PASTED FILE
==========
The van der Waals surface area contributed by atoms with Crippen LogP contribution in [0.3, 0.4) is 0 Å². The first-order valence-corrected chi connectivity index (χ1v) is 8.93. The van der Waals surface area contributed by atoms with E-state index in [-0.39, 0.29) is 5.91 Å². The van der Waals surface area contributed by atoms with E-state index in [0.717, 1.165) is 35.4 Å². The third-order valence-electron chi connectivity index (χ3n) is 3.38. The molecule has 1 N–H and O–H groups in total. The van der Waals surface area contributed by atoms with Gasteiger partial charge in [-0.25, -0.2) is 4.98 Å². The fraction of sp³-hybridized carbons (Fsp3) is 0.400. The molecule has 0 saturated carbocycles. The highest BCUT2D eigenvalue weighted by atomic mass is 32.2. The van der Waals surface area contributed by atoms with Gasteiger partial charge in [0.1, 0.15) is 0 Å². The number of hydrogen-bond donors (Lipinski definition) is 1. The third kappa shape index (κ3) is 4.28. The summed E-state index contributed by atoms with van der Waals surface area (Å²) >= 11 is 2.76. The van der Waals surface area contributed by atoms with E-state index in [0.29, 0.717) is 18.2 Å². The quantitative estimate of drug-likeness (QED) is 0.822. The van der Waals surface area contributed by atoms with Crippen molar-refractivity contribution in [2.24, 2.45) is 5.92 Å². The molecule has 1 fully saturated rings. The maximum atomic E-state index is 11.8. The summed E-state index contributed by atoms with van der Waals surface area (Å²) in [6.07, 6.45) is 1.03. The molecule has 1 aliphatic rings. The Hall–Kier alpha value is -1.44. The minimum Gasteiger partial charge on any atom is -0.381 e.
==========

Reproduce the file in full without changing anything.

The van der Waals surface area contributed by atoms with Crippen LogP contribution in [0.3, 0.4) is 0 Å². The first-order valence-corrected chi connectivity index (χ1v) is 8.93. The van der Waals surface area contributed by atoms with E-state index in [-0.39, 0.29) is 5.91 Å². The van der Waals surface area contributed by atoms with E-state index in [0.717, 1.165) is 35.4 Å². The third-order valence-electron chi connectivity index (χ3n) is 3.38. The molecule has 1 N–H and O–H groups in total. The van der Waals surface area contributed by atoms with Gasteiger partial charge in [-0.25, -0.2) is 4.98 Å². The fraction of sp³-hybridized carbons (Fsp3) is 0.400. The molecule has 0 saturated carbocycles. The highest BCUT2D eigenvalue weighted by atomic mass is 32.2. The van der Waals surface area contributed by atoms with Gasteiger partial charge in [0.1, 0.15) is 0 Å². The number of hydrogen-bond donors (Lipinski definition) is 1. The third kappa shape index (κ3) is 4.28. The summed E-state index contributed by atoms with van der Waals surface area (Å²) >= 11 is 2.76. The van der Waals surface area contributed by atoms with E-state index in [0.29, 0.717) is 18.2 Å². The quantitative estimate of drug-likeness (QED) is 0.822. The van der Waals surface area contributed by atoms with Crippen molar-refractivity contribution in [2.24, 2.45) is 5.92 Å². The molecule has 1 fully saturated rings. The maximum atomic E-state index is 11.8. The summed E-state index contributed by atoms with van der Waals surface area (Å²) in [6.07, 6.45) is 1.03. The molecule has 1 aliphatic rings. The Hall–Kier alpha value is -1.44. The minimum Gasteiger partial charge on any atom is -0.381 e.